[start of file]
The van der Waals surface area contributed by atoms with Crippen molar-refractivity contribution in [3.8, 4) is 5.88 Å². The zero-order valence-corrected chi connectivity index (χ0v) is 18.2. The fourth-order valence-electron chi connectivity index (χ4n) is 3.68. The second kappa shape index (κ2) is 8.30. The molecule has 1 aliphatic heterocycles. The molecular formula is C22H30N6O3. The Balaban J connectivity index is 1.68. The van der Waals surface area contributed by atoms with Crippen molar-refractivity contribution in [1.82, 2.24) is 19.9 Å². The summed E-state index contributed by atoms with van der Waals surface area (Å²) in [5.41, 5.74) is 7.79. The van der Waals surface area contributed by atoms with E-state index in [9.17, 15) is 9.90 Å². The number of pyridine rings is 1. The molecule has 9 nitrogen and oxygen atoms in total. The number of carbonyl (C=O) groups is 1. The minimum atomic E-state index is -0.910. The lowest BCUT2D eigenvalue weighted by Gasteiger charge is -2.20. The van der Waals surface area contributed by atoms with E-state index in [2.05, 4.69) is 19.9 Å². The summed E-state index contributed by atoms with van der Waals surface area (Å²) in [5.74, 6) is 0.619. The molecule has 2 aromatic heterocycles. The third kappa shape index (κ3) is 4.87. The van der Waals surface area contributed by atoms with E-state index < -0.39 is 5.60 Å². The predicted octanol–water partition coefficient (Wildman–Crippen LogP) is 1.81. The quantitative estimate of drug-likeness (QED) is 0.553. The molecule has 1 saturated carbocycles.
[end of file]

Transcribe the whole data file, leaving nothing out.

The van der Waals surface area contributed by atoms with Crippen molar-refractivity contribution in [3.8, 4) is 5.88 Å². The zero-order valence-corrected chi connectivity index (χ0v) is 18.2. The fourth-order valence-electron chi connectivity index (χ4n) is 3.68. The second kappa shape index (κ2) is 8.30. The molecule has 1 aliphatic heterocycles. The molecular formula is C22H30N6O3. The Balaban J connectivity index is 1.68. The van der Waals surface area contributed by atoms with Crippen molar-refractivity contribution in [1.82, 2.24) is 19.9 Å². The summed E-state index contributed by atoms with van der Waals surface area (Å²) in [5.41, 5.74) is 7.79. The van der Waals surface area contributed by atoms with E-state index in [9.17, 15) is 9.90 Å². The number of pyridine rings is 1. The molecule has 9 nitrogen and oxygen atoms in total. The number of carbonyl (C=O) groups is 1. The minimum atomic E-state index is -0.910. The lowest BCUT2D eigenvalue weighted by Gasteiger charge is -2.20. The van der Waals surface area contributed by atoms with E-state index in [2.05, 4.69) is 19.9 Å². The summed E-state index contributed by atoms with van der Waals surface area (Å²) in [5.74, 6) is 0.619. The molecule has 2 aromatic heterocycles. The third kappa shape index (κ3) is 4.87. The van der Waals surface area contributed by atoms with E-state index < -0.39 is 5.60 Å². The predicted octanol–water partition coefficient (Wildman–Crippen LogP) is 1.81. The quantitative estimate of drug-likeness (QED) is 0.553. The molecule has 1 saturated carbocycles.